We should define "Ballot secrecy" in terms of "unlinkability of votes to voters". See "A terminology for talking about privacy by data minimization: Anonymity, Unlinkability, Undetectability, Unobservability, Pseudonymity, and Identity Management" (Version v0.34 Aug. 10, 2010) Andreas Pfitzmann Marit Hansen

-- Neal Mc Burnett - 2016-12-02

For software updates, reference "TUF: The Update Framework" and/or the principles underlying it, like Survivable Key Compromise, Freshness Guarantees, Configurable Trust Thresholds.

-- Neal Mc Burnett - 2016-12-02

Significantly updated the auditability principles based on feedback from the Cybersecurity Working Group. References to auditability requirements from the '2007 Recommendations to the TGDC' were added where applicable VVSG 1.1 did not exist.

-- Joshua Franklin - 2017-01-23

" Administrator" (7.4.6.e) may not be the name of the role in a system or at a jurisdiction. Perhaps a more universal "properly credentialed user" or similar would be better. Thanks -- Ed

-- Ed Smith - 2017-01-30

Updated the principles after the February 10, 2017 Cybersecurity Working Group Call.

-- Joshua Franklin - 2017-02-13

Removed the 2015 VVSG 1.1 mapping column. It was superfluous due to the Cybersecurity WG mapping the principles and guidelines to the 2007 VVSG.

-- Joshua Franklin - 2017-07-14

Updated the second Secrecy guideline to include "notifications, and other election artifacts" and "the intent, choices, or selections of any identifiable voter".

-- Gema Howell - 2017-07-14

Edit | Attach | Watch | Print version | History: r15 < r14 < r13 < r12 < r11 | Backlinks | Raw View | Raw edit | More topic actions
Topic revision: r15 - 2017-07-14 - GemaHowell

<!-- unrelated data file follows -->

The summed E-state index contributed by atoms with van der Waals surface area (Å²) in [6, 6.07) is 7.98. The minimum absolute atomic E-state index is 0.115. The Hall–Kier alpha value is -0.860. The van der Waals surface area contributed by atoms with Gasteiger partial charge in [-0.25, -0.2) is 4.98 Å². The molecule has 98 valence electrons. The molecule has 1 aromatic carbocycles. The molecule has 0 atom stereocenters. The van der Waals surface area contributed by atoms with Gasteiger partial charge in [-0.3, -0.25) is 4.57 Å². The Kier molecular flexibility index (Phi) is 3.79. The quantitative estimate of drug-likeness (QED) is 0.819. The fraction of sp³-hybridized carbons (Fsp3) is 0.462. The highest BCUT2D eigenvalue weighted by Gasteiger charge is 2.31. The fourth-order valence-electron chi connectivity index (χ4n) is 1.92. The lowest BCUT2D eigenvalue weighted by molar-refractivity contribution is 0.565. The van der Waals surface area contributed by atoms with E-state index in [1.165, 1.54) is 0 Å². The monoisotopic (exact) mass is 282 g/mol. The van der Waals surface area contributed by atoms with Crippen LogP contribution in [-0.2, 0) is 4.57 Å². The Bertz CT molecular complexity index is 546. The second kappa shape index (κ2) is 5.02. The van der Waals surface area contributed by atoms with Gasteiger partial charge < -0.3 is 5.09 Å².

This site is powered by the TWiki collaboration platform Powered by PerlPLEASE NOTE: This wiki is a collaborative website. NIST does not necessarily endorse the views expressed, or concur with the facts presented on these sites. Further, NIST does not endorse any commercial products that may be mentioned on these sites. All the material on this website is in the public domain, including any text, diagrams, or images, unless indicated explicitly. Don't share anything on this site that you do not want to be public. Do not pass any proprietary documents or put any on the TWiki with implied public disclosure. If you do, it shall be deemed to have been disclosed on a non-confidential basis, without any restrictions on use by anyone, except that no valid copyright or patent right shall be deemed to have been waived by such disclosure. Certain commercial equipment, instruments, materials, systems, software, and trade names may be identified throughout this site in order to specify or identify technologies adequately. Such identification is not intended to imply recommendation or endorsement by NIST, nor is it intended to imply that the systems or products identified are necessarily the best available for the purpose. Any data provided on this site is for illustrative purposes only, and does not imply a validation of results by NIST. By selecting external links, you will be leaving NIST webspace. Links to other websites are provided because they may have information that would be of interest to you. No inferences should be drawn on account of other sites being referenced, or not, from this page. There may be other websites that are more appropriate for your purpose.